Wild weather did not deter young Scotch students from Perth and local families from planting at our community planting day in June. Expectations for the turnout were low given the challenging weather conditions. The event went ahead however as families and students, unfazed by the wet conditions, turned up ready to plant trees.
Native seedlings were planted at Dolphin Road Foreshore to provide future habitat for the critically endangered western ringtail possum. The seedlings were planted next to the 2019 and 2020 planting sites where 2000 possum-friendly plants are now established and looking healthy.
GeoCatch project officer, Nicole Lincoln, said that planting trees was a popular way for the community to give back to the local environment.
“Engaging in projects that have a legacy in the community can provide a real sense of accomplishment and satisfaction,” said Nicole.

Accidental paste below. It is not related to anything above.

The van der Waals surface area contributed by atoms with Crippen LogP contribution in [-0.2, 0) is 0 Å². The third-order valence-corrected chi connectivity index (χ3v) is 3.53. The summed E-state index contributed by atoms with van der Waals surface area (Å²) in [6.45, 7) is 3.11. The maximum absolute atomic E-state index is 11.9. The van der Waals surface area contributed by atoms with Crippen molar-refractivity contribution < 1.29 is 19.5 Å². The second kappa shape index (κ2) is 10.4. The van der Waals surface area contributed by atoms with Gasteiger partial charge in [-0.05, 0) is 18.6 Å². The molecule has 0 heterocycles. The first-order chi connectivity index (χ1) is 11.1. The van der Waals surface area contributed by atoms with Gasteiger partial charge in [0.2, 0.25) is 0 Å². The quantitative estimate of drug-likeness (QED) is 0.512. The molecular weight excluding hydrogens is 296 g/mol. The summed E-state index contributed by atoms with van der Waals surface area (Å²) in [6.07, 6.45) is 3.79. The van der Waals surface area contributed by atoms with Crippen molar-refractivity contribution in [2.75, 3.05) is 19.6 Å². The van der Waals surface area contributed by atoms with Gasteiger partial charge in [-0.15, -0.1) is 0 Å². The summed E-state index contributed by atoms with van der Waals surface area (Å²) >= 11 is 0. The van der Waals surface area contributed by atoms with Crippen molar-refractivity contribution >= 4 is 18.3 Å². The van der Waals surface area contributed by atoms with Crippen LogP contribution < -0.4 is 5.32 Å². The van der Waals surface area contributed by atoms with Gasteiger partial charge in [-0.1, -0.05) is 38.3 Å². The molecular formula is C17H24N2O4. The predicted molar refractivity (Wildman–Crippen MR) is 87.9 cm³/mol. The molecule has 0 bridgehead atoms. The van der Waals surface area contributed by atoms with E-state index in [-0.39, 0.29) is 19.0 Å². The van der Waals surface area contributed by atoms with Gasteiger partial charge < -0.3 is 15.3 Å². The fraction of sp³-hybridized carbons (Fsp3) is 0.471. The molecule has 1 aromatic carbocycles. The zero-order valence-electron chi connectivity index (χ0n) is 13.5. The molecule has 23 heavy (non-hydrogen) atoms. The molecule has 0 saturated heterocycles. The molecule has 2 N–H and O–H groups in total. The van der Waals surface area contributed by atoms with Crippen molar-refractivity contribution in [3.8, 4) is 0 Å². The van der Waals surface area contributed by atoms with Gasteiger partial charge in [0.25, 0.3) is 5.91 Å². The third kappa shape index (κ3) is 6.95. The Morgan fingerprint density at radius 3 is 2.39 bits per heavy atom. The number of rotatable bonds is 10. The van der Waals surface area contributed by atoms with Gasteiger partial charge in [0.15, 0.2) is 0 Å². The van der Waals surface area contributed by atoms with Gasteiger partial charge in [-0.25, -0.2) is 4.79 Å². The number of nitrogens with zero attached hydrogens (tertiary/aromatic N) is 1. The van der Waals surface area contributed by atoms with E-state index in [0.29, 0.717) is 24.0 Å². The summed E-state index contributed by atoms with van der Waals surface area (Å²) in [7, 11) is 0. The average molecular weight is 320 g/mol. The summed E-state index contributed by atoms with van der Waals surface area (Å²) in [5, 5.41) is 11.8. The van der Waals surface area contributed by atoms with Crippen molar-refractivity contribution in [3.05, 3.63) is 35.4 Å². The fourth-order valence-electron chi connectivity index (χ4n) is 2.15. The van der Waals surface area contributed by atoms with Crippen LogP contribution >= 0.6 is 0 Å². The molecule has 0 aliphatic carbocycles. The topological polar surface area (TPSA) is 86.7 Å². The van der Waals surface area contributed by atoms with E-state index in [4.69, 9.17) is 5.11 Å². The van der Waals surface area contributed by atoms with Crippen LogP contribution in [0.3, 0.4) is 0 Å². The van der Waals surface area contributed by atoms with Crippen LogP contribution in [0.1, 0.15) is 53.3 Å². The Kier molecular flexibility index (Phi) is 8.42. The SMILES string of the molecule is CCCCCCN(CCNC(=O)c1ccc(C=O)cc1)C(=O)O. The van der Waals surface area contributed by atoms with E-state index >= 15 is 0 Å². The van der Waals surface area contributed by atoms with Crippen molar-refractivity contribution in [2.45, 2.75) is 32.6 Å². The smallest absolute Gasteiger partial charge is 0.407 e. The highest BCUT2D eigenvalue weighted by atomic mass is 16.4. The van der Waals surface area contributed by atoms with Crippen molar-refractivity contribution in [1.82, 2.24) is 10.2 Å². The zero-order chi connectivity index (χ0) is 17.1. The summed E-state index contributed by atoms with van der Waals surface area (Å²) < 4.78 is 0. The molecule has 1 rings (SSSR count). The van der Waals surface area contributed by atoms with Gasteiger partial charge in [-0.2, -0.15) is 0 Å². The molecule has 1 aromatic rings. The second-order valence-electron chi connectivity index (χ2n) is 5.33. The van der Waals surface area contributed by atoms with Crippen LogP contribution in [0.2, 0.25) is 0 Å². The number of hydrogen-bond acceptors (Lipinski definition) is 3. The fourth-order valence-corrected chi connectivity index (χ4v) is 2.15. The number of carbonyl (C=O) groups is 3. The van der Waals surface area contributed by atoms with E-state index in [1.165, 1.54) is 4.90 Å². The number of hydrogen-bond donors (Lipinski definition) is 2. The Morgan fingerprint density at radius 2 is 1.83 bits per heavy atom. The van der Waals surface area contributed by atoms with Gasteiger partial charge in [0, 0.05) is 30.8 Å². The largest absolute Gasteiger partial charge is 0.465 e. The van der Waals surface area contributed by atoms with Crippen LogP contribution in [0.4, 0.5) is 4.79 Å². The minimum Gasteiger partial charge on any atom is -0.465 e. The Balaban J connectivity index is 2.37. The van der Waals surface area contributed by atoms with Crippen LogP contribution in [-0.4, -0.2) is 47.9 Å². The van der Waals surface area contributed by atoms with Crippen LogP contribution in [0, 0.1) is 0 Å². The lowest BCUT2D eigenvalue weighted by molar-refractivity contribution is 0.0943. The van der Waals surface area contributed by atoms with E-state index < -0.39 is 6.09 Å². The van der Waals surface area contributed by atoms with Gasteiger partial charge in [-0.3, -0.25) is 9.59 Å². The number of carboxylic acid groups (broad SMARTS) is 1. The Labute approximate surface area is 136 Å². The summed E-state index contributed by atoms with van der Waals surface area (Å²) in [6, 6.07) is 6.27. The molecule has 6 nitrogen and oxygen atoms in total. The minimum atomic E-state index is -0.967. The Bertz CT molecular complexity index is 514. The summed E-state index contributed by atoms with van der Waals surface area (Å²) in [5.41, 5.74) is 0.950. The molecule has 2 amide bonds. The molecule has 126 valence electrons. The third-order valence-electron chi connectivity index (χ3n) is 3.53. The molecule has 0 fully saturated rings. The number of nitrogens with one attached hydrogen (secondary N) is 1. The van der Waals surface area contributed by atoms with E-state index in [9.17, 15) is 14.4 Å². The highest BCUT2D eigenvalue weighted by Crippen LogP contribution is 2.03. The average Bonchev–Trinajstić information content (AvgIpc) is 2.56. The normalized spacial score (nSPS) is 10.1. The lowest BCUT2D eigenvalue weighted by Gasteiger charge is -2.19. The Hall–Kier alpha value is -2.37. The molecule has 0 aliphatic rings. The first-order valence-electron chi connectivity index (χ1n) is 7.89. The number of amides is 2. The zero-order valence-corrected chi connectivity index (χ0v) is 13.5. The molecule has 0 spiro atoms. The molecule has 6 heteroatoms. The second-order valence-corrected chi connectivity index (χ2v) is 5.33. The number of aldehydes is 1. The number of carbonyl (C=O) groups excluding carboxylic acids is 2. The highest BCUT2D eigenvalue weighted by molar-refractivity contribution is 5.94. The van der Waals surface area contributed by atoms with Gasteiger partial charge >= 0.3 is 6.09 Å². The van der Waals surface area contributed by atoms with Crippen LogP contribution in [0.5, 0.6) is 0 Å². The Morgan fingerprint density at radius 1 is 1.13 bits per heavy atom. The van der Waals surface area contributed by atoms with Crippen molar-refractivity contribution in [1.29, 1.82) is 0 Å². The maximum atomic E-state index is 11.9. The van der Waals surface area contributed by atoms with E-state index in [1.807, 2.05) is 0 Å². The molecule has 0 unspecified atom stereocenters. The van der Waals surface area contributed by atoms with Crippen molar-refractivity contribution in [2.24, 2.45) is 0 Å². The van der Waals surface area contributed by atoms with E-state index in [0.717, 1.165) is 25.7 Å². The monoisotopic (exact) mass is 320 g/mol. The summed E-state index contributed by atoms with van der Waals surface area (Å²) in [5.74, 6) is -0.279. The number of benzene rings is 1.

“They are also a lot of fun and a free source of endorphins!”
Creating future habitat for the western ringtail possum not only supports the survival of this species, it improves the amenity and livability of the Geographe Bay Catchment.
GeoCatch thanks everyone that helped make the planting day a great success, including Bunbury Regional Prison Pre-Release Unit who helped prep the site and dig seedling holes in advance for the community event. The City of Busselton provided the planting site and helped prepare the area for ready for planting.
This project is supported by the South West Catchment Council, through funding from the Australian Government’s National Landcare Program, and the City of Busselton.
PHOTO: Benji, Pernille and Amelia Pullan